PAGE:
Voice/Vision Holocaust Survivor Oral History Archive

Harry Praw - June 30, 1982



Life was uh, life was really there was strictly Yiddish. Wherever you turned was Yiddish. It made you really feel that this is the place that you wanted to be.

Mm-hm. You felt comfortable in that...

It really felt comfortable. First of all at that time in the 40s and the 50s, you weren't afraid of going into a subway. You could go into a subway all the time during the day, twenty-four hours a day. You saw people all nationalities. Everybody had a different newspaper. You could see a Jewish guy with the ???, the German guy with the German paper, and a Polish paper and a Russian paper. Nobody even dared to bother you. You could walk all night long on Broadway, nobody would bother you. You could walk in the parks--we slept in the parks in the summertime it was so hot so people slept in the parks.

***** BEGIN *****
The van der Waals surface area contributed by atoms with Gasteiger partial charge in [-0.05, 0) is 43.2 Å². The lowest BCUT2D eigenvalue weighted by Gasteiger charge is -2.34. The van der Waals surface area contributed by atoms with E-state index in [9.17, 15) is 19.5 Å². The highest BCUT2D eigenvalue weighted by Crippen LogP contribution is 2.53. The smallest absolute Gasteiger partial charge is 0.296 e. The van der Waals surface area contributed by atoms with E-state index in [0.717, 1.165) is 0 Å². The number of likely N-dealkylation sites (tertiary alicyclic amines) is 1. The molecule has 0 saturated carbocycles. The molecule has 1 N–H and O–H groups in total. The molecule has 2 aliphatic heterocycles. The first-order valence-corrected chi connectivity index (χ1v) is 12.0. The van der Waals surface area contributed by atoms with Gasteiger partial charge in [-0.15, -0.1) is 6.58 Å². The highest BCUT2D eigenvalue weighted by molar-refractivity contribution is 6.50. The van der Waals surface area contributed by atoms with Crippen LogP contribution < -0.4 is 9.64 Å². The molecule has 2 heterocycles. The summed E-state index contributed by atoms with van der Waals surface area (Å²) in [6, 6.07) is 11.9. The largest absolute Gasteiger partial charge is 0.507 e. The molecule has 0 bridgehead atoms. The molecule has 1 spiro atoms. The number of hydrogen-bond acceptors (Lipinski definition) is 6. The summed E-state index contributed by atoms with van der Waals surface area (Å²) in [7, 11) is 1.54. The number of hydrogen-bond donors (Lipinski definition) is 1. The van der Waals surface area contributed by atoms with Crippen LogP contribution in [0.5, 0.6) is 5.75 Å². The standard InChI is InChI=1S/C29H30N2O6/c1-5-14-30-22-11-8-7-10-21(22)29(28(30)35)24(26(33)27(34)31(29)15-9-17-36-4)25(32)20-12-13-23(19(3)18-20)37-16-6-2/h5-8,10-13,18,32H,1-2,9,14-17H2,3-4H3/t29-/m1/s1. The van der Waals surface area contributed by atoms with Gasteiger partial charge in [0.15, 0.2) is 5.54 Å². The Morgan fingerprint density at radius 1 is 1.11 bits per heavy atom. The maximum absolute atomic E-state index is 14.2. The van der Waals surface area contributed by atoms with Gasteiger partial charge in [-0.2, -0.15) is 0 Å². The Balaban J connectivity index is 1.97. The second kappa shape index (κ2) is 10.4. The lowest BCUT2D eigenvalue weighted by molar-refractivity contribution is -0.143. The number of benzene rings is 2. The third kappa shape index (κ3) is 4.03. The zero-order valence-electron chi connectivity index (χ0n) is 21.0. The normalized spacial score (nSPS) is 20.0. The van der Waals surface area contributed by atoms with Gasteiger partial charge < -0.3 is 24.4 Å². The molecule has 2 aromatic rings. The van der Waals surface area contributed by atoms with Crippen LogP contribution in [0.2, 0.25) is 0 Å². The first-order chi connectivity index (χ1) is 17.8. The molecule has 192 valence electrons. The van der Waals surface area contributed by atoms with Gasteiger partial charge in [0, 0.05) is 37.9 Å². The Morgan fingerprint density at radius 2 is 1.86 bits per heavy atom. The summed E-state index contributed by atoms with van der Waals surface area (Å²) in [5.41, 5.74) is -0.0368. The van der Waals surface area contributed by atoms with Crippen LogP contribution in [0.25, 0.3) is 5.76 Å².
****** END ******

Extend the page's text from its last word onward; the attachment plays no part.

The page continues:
Nobody thought that someone was going to do something--someone was going to bother you. Finally at the end of 1956 I was tired. I worked six years straight without a vacation--we didn't even know what a vacation was.

Uh-huh. Did you have any other children at that time? During...

Yeah then my daughter was born in '52 in New York.

Oh, your daughter was born.

Yeah in '52. I had one American, one American.


So 1956 I had friends in Cleveland. So I said--those were friends from Germany so I said, "I'm going to go to Cleveland to visit the friends." The kids were on Christmas vacation. So we came to Cleveland and this friend of mine said to me, "You know what, we have friends in Detroit. Let's go visit Detroit." So we took a car. In New York you didn't need a car. The subway was five cents and we couldn't afford a car. And living was really different in New York than it is in these pl...in this part of the country like Ohio, Michigan, Illinois. I'm not talking about the west coast.

[interruption in interview]

© Board of Regents University of Michigan-Dearborn